​​​​​​​Winter 2018​

APHL hosts international meeting to update training resources for novel influenza viruses

​Photo: Meeting participants work on a country-specific H7N9 case study

​​China is now in its sixth wave of Asian H7N9 outbreaks with more than 1500 laboratory-confirmed cases reported since 2013. Though the public health risk from the H7N9 virus is currently low, its pandemic potential is concerning. Influenza viruses constantly change, and Asian H7N9 could gain the ability to spread easily and sustainably among people, triggering a global outbreak.

​Meanwhile sporadic human infections associated with poultry exposure are expected to continue in China, with the possibility of spread to poultry in neighboring countries and associated human infections. With so many unpredictable factors at play, it is vital that all countries have well-trained laboratory professionals capable of responding quickly and effectively to cases of Asian H7N9 and other influenza viruses.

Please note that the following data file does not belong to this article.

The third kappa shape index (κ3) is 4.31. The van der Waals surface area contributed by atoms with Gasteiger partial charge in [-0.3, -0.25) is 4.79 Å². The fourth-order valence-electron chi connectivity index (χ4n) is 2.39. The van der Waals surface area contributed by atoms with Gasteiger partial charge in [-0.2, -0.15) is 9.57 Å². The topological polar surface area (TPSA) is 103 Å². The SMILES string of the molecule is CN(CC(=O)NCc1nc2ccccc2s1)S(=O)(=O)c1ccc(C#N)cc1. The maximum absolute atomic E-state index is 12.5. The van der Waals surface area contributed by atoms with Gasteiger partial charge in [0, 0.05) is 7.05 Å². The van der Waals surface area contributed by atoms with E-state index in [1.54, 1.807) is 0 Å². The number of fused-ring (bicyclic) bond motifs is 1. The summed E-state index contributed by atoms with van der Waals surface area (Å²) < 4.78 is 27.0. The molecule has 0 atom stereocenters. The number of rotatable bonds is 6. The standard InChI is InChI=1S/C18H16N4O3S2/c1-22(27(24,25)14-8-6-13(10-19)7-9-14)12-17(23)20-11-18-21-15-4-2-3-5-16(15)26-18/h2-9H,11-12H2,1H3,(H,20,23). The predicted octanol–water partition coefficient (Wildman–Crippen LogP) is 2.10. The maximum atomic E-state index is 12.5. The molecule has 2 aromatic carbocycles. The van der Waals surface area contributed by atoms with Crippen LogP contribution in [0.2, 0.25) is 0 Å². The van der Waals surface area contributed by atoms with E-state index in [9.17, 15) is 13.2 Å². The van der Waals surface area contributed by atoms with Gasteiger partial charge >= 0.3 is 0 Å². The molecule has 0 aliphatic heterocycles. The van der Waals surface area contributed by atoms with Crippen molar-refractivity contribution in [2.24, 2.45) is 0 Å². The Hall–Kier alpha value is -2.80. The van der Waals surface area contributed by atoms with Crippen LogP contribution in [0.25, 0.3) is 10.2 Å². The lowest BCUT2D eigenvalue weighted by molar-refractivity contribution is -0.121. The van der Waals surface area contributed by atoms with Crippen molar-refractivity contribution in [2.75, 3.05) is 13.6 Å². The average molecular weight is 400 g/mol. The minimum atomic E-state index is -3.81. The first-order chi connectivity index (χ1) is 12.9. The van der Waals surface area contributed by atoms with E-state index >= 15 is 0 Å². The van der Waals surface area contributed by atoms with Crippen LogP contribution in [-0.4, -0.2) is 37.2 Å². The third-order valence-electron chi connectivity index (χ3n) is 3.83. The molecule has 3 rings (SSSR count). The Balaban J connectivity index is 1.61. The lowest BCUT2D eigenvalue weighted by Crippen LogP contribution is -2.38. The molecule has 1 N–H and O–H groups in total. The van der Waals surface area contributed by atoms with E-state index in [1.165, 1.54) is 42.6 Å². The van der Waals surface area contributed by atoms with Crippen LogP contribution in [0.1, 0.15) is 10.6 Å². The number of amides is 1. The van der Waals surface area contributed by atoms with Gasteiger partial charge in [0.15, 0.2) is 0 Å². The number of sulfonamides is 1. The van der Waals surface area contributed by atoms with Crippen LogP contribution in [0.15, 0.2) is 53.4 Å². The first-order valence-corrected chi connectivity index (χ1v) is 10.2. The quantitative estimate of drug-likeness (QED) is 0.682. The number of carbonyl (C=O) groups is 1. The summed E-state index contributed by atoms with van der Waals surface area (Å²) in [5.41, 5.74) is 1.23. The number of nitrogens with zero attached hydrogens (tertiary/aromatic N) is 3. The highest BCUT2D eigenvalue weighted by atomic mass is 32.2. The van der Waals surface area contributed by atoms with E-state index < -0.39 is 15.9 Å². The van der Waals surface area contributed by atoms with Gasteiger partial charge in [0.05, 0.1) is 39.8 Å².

In November 2017, APHL hosted over 150 experts from around the world at a meeting in Bangkok, Thailand, organized in collaboration with the US Centers for Disease Control (CDC), CDC-Thailand and the Thailand Ministry of Public Health. Its purpose was to evaluate and update training modules for response to novel influenza viruses, notably Asian H7N9. The modules will serve as the basis for live presentations that can be adapted to suit the requirements of individual countries. Modules include PowerPoint presentations accompanied by interactive exercises and scenarios.

In Bangkok, subject matter experts from CDC, the World Health Organization, the Food and Agriculture Organization of the United Nations and the World Organization for Animal Health used a One Health approach to assess epidemiology, laboratory and veterinary curricula developed in 2005 for response to the H5N1 virus. Officials from ministries of health and agriculture in 11 countries advised on application of One Health principles, and the status of emerging influenza viruses and training needs in their respective regions. This work was prefaced with sessions on H7N9 evolution and activity, both globally and in China, and best practices in training development.

The results were impressive. In only four days, attendees revised more than 20 training modules and 10 interactive exercises and completed an H7N9 case study. Country delegations also found time to plan their next steps in Asian H7N9 response.

Review of expert evaluations has been completed and updates to training modules are underway. Once finalized, they will be made available electronically for countries to modify according to their needs. Release is targeted for the spring of 2018.